Chapter 9. Pattern Matching
A number of Linux text editing utilities let you search for (and, in some cases, change) text patterns rather than fixed strings. These utilities include the editing programs ed, ex, vi, and sed, the gawk scripting language, and the commands grep and egrep. Text patterns (also called regular expressions) contain normal characters mixed with special characters (also called metacharacters).
Perl's regular expression support is so rich that it does not fit into this book; you can find a description in the O'Reilly books Mastering Regular Expressions, Perl in a Nutshell, Perl 5 Pocket Reference, or Programming Perl. The Emacs editor also provides regular expressions similar to those shown in this chapter.
ed and ex are hardly ever used as standalone, interactive editors nowadays. But ed can be found as a batch processor invoked from shell scripts, and ex commands are often invoked within vi through the colon (:) command. We use vi in this chapter to refer to the regular expression features supported by both vi and the ex editor on which it is based. sed and gawk are widely used in shell scripts and elsewhere as filters to alter text.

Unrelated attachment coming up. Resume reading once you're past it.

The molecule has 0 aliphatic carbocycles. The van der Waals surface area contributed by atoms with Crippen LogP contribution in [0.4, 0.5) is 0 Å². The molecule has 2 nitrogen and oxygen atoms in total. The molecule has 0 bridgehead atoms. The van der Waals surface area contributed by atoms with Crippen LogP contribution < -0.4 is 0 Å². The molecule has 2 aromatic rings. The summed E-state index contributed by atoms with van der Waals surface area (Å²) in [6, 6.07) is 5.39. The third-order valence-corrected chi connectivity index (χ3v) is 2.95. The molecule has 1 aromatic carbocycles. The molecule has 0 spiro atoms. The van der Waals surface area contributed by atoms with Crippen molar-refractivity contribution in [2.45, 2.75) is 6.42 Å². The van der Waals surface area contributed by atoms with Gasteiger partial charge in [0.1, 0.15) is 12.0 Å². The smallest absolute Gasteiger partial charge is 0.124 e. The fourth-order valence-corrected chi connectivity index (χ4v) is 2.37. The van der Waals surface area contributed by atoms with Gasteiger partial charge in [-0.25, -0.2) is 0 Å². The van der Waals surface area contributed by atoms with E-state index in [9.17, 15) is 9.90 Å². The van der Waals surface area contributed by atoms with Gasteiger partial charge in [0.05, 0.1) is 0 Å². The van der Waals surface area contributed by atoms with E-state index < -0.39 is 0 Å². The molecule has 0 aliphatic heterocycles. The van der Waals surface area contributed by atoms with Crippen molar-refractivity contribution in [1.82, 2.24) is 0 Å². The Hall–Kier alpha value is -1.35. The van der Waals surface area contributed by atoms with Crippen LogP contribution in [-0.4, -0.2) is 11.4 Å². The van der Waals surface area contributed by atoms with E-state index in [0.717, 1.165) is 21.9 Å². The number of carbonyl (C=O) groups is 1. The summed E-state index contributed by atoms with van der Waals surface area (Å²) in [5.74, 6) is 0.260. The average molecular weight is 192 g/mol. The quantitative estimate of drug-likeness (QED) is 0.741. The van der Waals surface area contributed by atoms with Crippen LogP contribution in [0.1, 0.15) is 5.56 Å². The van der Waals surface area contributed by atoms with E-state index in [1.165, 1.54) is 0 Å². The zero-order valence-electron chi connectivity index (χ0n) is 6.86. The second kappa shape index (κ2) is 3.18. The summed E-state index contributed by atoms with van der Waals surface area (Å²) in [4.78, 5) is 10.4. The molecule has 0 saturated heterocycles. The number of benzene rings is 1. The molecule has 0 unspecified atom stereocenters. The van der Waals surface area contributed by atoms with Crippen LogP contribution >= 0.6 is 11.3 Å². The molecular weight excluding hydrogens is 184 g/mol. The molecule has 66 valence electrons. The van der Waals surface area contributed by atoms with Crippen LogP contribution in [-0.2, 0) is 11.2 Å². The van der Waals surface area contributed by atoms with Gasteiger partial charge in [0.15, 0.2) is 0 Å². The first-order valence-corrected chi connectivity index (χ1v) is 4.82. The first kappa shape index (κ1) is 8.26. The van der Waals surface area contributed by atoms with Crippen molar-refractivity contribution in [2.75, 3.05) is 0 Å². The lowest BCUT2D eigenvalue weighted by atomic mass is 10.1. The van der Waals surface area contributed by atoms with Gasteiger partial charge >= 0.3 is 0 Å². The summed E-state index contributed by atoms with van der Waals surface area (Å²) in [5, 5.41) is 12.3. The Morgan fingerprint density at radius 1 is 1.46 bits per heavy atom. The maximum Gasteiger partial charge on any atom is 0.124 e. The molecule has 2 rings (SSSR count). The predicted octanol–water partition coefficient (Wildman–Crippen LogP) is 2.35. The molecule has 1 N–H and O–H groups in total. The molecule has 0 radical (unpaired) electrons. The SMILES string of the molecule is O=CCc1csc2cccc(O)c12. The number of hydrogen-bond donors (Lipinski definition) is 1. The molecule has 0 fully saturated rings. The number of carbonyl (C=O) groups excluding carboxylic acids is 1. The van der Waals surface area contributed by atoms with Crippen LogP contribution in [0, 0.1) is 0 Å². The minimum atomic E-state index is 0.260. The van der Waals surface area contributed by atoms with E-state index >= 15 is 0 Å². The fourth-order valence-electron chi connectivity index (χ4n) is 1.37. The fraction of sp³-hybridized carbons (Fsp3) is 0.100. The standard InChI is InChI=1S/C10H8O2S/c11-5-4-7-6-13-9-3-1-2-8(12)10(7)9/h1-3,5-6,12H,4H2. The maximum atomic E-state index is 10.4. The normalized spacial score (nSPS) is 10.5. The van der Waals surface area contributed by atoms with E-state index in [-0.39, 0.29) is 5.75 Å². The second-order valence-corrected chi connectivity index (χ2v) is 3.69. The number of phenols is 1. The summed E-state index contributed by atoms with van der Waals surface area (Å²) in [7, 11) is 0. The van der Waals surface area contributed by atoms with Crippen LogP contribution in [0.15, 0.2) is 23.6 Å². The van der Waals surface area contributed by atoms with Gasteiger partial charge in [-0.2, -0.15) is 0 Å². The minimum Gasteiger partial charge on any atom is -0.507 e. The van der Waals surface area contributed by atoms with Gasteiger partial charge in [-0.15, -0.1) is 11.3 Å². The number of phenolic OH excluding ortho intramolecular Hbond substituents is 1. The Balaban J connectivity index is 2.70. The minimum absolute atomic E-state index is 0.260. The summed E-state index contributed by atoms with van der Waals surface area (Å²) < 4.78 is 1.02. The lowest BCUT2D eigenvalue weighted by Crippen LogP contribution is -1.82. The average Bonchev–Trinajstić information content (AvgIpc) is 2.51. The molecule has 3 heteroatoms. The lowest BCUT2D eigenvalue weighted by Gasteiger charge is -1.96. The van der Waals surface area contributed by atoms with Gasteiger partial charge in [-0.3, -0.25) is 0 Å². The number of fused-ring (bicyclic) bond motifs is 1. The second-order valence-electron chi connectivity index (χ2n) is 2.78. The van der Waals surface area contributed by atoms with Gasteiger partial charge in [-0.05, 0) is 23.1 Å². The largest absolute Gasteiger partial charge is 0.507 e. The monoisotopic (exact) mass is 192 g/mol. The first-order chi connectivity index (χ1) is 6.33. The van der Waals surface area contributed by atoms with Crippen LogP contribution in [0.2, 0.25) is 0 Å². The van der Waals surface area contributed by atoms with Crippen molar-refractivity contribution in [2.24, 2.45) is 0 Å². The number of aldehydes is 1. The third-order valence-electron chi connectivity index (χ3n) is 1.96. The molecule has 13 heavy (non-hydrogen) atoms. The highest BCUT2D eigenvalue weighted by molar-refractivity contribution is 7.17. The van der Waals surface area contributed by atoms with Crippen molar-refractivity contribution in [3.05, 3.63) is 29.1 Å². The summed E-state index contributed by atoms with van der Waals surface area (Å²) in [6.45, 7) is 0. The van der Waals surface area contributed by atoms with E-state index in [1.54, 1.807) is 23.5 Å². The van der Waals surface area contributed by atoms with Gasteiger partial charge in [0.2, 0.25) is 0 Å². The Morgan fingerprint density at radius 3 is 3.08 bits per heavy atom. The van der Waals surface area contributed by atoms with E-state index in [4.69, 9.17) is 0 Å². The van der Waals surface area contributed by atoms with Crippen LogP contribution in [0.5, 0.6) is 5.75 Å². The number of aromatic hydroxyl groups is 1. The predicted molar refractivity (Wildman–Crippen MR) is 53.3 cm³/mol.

9.1. Filenames Versus Patterns
Metacharacters used in pattern matching are different from those used for filename expansion. When you issue a command on the command line, special characters are seen first by the shell, then by the program; therefore, unquoted metacharacters are interpreted by the shell for filename expansion. The command:
$ grep [A-Z]* chap
could, for example, be interpreted by the shell as:
$ grep Array.c Bug.c Comp.c chap1 chap2
$ grep "[A-Z]*" chap
Double quotes suffice in most cases, but single quotes are the safest bet.
Note also that * and ? have subtly different meanings in pattern matching and filename expansion by the shell.
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